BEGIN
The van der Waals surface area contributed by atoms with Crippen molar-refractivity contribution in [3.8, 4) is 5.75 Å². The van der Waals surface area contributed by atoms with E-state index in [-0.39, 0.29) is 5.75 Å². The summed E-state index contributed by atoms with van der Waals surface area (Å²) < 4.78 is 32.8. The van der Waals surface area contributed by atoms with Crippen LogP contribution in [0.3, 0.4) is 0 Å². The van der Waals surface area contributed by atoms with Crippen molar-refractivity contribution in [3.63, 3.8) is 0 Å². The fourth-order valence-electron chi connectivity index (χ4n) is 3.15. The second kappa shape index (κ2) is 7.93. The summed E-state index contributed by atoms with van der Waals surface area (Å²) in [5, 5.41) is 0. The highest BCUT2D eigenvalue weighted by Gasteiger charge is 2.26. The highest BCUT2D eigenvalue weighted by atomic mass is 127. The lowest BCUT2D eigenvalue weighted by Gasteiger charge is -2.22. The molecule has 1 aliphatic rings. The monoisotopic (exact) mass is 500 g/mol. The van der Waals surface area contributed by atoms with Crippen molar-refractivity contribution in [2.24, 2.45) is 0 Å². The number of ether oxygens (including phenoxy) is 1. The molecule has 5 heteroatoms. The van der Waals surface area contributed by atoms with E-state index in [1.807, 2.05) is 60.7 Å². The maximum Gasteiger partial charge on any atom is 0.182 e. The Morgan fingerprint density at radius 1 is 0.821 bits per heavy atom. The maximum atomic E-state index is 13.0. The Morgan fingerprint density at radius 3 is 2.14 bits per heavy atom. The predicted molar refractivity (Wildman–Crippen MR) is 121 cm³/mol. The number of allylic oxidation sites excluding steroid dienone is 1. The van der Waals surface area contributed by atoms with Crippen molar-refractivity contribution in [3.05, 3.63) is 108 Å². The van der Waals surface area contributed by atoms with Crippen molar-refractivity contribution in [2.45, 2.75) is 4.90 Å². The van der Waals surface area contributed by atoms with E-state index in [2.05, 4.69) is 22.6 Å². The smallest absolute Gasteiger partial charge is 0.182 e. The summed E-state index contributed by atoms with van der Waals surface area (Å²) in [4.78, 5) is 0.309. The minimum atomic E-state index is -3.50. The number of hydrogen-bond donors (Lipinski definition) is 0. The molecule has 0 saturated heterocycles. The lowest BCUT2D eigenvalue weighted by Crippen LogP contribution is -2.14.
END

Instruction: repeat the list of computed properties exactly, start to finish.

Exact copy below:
The van der Waals surface area contributed by atoms with Crippen molar-refractivity contribution in [3.8, 4) is 5.75 Å². The van der Waals surface area contributed by atoms with E-state index in [-0.39, 0.29) is 5.75 Å². The summed E-state index contributed by atoms with van der Waals surface area (Å²) < 4.78 is 32.8. The van der Waals surface area contributed by atoms with Crippen LogP contribution in [0.3, 0.4) is 0 Å². The van der Waals surface area contributed by atoms with Crippen molar-refractivity contribution in [3.63, 3.8) is 0 Å². The fourth-order valence-electron chi connectivity index (χ4n) is 3.15. The second kappa shape index (κ2) is 7.93. The summed E-state index contributed by atoms with van der Waals surface area (Å²) in [5, 5.41) is 0. The highest BCUT2D eigenvalue weighted by Gasteiger charge is 2.26. The highest BCUT2D eigenvalue weighted by atomic mass is 127. The lowest BCUT2D eigenvalue weighted by Gasteiger charge is -2.22. The molecule has 1 aliphatic rings. The monoisotopic (exact) mass is 500 g/mol. The van der Waals surface area contributed by atoms with Crippen molar-refractivity contribution in [2.24, 2.45) is 0 Å². The number of ether oxygens (including phenoxy) is 1. The molecule has 5 heteroatoms. The van der Waals surface area contributed by atoms with E-state index in [1.807, 2.05) is 60.7 Å². The maximum Gasteiger partial charge on any atom is 0.182 e. The Morgan fingerprint density at radius 1 is 0.821 bits per heavy atom. The maximum atomic E-state index is 13.0. The Morgan fingerprint density at radius 3 is 2.14 bits per heavy atom. The predicted molar refractivity (Wildman–Crippen MR) is 121 cm³/mol. The number of allylic oxidation sites excluding steroid dienone is 1. The van der Waals surface area contributed by atoms with Crippen molar-refractivity contribution in [3.05, 3.63) is 108 Å². The van der Waals surface area contributed by atoms with Crippen molar-refractivity contribution in [2.45, 2.75) is 4.90 Å². The van der Waals surface area contributed by atoms with E-state index in [2.05, 4.69) is 22.6 Å². The smallest absolute Gasteiger partial charge is 0.182 e. The summed E-state index contributed by atoms with van der Waals surface area (Å²) in [4.78, 5) is 0.309. The minimum atomic E-state index is -3.50. The number of hydrogen-bond donors (Lipinski definition) is 0. The molecule has 0 saturated heterocycles. The lowest BCUT2D eigenvalue weighted by Crippen LogP contribution is -2.14.